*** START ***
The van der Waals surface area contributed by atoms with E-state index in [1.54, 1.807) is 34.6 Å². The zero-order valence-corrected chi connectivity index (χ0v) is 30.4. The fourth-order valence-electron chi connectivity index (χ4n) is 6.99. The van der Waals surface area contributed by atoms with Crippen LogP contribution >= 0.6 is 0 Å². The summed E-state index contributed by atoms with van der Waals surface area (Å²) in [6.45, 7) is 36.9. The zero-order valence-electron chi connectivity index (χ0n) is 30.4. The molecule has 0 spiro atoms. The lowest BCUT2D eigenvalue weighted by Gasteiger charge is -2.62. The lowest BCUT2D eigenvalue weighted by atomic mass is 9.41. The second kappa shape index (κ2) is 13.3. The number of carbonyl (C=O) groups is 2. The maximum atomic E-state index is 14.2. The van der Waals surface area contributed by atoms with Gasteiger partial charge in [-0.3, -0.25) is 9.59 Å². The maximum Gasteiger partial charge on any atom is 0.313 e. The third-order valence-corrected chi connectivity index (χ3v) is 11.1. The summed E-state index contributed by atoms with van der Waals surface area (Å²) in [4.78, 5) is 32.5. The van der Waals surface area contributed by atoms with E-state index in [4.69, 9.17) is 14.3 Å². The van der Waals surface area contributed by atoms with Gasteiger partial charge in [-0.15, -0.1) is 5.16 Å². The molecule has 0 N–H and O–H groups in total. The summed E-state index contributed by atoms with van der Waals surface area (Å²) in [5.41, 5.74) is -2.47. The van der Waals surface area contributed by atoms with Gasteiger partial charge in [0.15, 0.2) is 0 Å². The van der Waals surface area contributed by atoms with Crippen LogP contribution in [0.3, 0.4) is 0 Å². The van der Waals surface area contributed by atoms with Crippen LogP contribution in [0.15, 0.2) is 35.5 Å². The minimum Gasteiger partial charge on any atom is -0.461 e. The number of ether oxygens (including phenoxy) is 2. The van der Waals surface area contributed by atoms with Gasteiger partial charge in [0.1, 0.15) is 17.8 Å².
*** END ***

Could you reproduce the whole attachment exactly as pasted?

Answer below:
The van der Waals surface area contributed by atoms with E-state index in [1.54, 1.807) is 34.6 Å². The zero-order valence-corrected chi connectivity index (χ0v) is 30.4. The fourth-order valence-electron chi connectivity index (χ4n) is 6.99. The van der Waals surface area contributed by atoms with Crippen LogP contribution >= 0.6 is 0 Å². The summed E-state index contributed by atoms with van der Waals surface area (Å²) in [6.45, 7) is 36.9. The zero-order valence-electron chi connectivity index (χ0n) is 30.4. The molecule has 0 spiro atoms. The lowest BCUT2D eigenvalue weighted by Gasteiger charge is -2.62. The lowest BCUT2D eigenvalue weighted by atomic mass is 9.41. The second kappa shape index (κ2) is 13.3. The number of carbonyl (C=O) groups is 2. The maximum atomic E-state index is 14.2. The van der Waals surface area contributed by atoms with Gasteiger partial charge in [-0.3, -0.25) is 9.59 Å². The maximum Gasteiger partial charge on any atom is 0.313 e. The third-order valence-corrected chi connectivity index (χ3v) is 11.1. The summed E-state index contributed by atoms with van der Waals surface area (Å²) in [4.78, 5) is 32.5. The van der Waals surface area contributed by atoms with E-state index in [4.69, 9.17) is 14.3 Å². The van der Waals surface area contributed by atoms with Gasteiger partial charge in [-0.15, -0.1) is 5.16 Å². The molecule has 0 N–H and O–H groups in total. The summed E-state index contributed by atoms with van der Waals surface area (Å²) in [5.41, 5.74) is -2.47. The van der Waals surface area contributed by atoms with Gasteiger partial charge in [0.15, 0.2) is 0 Å². The van der Waals surface area contributed by atoms with Crippen LogP contribution in [0.3, 0.4) is 0 Å². The van der Waals surface area contributed by atoms with Crippen LogP contribution in [0.15, 0.2) is 35.5 Å². The minimum Gasteiger partial charge on any atom is -0.461 e. The number of ether oxygens (including phenoxy) is 2. The van der Waals surface area contributed by atoms with Gasteiger partial charge in [0.1, 0.15) is 17.8 Å².